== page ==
Hopefully Brendan Maher will settle into a long stint at midfield so the quest here will be for a suitable partner. The issue is interlaced with the problem of centre forward where Shane McGrath has been tried a lot in recent weeks. Gearoid Ryan, James Woodlock and possibly Johnny Ryan are other options. Actually we’re not overstocked with midfield options, which helps the case of Johnny Ryan.

Anyway these are the issues the management have to grapple with so for the rest of us it’s a waiting game to see what emerges.
For Cashel and Ballybacon the waiting however, it seems, is over. I honestly didn’t believe this game would ever happen so it will be something of a victory (and a relief) for the board if the teams finally play ball next Sunday. Given everything that’s happened it’s going to be a tense affair with a lot at stake for both teams. Public sympathy has to be with Ballybacon who celebrated a famous win only to subsequently discover that it was all in vain. Cashel’s subsequent actions angered some but in fairness they did what most clubs would do in a similar plight. In the GAA culture of our county playing senior is a badge of honour so most clubs will defend that right zealously.
While most clubs at this time of year are on a slow-burner build-up in preparation for the upcoming playing season Ballybacon and Cashel have had to hit the ground running in order to reach an immediate peak. Meanwhile Borrisokane wait on the sidelines to know their final opponents; they’ll be at a disadvantage when that final is eventually staged.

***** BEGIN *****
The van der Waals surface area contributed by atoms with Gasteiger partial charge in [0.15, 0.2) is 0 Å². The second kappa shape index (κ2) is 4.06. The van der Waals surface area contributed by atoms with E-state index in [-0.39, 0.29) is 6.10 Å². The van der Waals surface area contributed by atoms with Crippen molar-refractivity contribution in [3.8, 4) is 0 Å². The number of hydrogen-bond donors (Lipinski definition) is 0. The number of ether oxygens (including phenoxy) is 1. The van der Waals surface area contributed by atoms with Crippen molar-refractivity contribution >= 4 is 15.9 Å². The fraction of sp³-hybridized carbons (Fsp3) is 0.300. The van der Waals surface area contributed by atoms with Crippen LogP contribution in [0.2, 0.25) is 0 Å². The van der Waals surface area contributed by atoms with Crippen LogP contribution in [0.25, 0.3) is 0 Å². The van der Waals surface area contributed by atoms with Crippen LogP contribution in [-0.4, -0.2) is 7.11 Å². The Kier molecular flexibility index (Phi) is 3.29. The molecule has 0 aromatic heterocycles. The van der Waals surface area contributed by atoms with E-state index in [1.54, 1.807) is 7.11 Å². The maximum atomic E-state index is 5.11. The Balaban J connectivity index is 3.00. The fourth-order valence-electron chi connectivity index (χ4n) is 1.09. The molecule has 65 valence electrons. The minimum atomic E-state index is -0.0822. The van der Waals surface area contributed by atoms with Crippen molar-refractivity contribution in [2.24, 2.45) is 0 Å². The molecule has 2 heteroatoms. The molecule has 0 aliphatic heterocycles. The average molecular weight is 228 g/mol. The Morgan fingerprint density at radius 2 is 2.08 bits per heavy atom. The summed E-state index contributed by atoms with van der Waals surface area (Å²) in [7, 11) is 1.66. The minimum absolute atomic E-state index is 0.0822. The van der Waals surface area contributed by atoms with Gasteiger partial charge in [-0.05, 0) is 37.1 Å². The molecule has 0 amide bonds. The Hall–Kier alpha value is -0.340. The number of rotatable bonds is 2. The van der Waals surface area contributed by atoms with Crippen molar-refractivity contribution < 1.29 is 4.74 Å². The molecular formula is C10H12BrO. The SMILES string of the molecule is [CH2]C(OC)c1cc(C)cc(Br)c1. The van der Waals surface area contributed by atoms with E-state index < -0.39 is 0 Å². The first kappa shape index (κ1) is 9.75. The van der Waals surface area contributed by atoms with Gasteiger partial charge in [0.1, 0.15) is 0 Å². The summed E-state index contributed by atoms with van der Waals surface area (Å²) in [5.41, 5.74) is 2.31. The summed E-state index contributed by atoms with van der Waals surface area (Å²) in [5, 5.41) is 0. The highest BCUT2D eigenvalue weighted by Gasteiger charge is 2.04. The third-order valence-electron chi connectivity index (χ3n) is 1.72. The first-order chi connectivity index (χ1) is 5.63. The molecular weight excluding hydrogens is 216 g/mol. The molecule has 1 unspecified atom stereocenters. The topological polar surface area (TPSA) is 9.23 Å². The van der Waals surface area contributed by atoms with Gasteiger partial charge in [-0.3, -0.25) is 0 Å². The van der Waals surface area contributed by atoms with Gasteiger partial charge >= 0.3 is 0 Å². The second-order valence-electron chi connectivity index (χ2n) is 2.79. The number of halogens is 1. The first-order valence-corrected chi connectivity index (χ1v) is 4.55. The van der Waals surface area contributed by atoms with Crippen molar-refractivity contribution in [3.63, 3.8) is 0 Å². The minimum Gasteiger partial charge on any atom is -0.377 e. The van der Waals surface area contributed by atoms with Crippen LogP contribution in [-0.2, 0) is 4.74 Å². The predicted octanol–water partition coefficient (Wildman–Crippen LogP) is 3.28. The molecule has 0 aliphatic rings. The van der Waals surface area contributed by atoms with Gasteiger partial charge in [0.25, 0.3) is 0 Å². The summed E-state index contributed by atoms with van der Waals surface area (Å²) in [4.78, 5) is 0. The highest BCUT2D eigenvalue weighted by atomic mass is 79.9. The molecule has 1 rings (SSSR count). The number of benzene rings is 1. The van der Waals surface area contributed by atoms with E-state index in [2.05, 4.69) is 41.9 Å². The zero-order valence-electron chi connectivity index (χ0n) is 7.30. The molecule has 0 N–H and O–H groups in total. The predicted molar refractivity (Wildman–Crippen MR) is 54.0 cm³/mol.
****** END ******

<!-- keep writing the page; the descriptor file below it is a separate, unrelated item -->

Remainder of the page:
I’ve noticed on the list of transfers that Cashel have made two acquisitions from Dr. Crokes of Kerry. Turlough Bonner, Cormac’s son, played with the King Cormacs previously and he now returns. Darren O’Day is the other new signing. Given the fact that this relegation is a leftover from 2011 I wonder are they eligible to play next Sunday? Colm Bonner it seems is back guiding the King Cormacs in their hour of need. Incidentally that same transfer list reveals that Donal Shelly returns to Ballingarry after a stint with Killenaule. Anyway Philip Kelly of Ballinahinch is the appointed referee for what should be an intriguing contest.